Can Drea and Adam survive the threats coming from so many directions and save themselves and the animals they’ve grown to love? Or will more tragedy destroy her second chance at happiness? Find out in this thrilling, cozy paranormal adventure.

Excerpt

The fading day’s dull orange glow filled the void in Drea’s attention usually occupied by the TV and computer. The landscape held no movement, not even the expected high winds that had caused her power to be shut off to prevent forest fires. A surge shot through her body in the same uncomfortable fashion that the flu had done last week. But it wasn’t a virus relapse—it was a warning that someone, or something, was watching her. 

Perhaps it was a wild animal. A deer, or even . . . “Rob, is that you?” She held her breath, waiting for a sign. Finally, she blew out the empty hope when she couldn’t keep it in anymore. Two years of this had worn her down.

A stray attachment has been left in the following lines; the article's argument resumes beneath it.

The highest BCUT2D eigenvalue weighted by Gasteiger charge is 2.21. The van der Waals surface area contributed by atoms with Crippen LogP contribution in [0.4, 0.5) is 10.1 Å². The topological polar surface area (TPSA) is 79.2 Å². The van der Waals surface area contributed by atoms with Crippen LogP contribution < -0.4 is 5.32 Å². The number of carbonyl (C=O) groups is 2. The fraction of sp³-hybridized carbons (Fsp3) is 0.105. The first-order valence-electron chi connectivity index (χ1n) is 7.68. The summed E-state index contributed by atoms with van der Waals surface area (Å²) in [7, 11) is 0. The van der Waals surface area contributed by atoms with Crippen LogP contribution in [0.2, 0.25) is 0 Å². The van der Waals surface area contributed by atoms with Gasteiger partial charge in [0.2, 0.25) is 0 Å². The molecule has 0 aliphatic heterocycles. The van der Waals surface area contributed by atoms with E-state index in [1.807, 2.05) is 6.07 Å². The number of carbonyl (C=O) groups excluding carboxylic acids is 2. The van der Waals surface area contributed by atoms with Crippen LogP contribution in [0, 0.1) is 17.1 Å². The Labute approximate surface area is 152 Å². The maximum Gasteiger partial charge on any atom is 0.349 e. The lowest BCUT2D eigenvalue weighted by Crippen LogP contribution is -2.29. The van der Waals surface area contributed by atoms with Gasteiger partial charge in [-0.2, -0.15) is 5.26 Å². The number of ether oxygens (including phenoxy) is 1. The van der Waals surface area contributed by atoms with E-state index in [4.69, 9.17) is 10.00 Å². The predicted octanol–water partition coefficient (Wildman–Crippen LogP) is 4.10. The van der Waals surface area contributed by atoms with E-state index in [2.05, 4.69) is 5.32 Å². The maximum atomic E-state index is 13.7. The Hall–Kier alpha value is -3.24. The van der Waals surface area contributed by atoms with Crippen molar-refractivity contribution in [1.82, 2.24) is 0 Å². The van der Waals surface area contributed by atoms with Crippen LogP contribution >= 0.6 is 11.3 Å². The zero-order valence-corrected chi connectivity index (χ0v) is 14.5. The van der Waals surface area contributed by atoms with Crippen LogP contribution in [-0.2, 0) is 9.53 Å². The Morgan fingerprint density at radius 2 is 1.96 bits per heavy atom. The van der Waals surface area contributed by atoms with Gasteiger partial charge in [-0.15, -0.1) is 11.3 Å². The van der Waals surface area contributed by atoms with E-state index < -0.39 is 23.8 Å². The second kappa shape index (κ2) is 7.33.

The cold gun on her lap offered no protection against the dark thoughts that took her to a place that was getting harder to climb out of. She pulled her sweater tightly around her and scrutinized the tree-lined driveway that led to the curvy country road. She shifted her weight in the yellow-and-white lounge chair and studied the weapon in her hand.

“You understand, don’t you?”

The .45 pistol her husband had bought her for protection ten years ago had become her confidant when she tired of talking to ghosts. Today, though, it carried the heavy weight of her existence.

“It’s too much. Just too much loss. I’m so alone, and to top it off, Robbie’s so far away.” Her throat tightened. She sipped some water and took a deep breath. “I must disappoint you, even thinking about using this gun on myself, Rob. It would devastate Robbie if I—”

Drea’s shoulders slumped, and her head followed when her glance caught a prominent headline in the morning paper she had retrieved from the end of the driveway. An unidentified woman’s body had been found, and a killer was on the loose. She used the gun to cover the fearful headline, even though her chances of being murdered by a serial killer were slim to none.

She shook her head. What she needed to focus on was her relationship with her son. They used to be so close, before he met that woman. Now he barely called his mother to check on her after his father died or when her beloved pets passed. This morning had brought an unwelcome text from him.

Tammy isn’t feeling well. It wouldn’t be a good time to visit right now. Sorry, Mom. I’ll talk to you soon. Love you.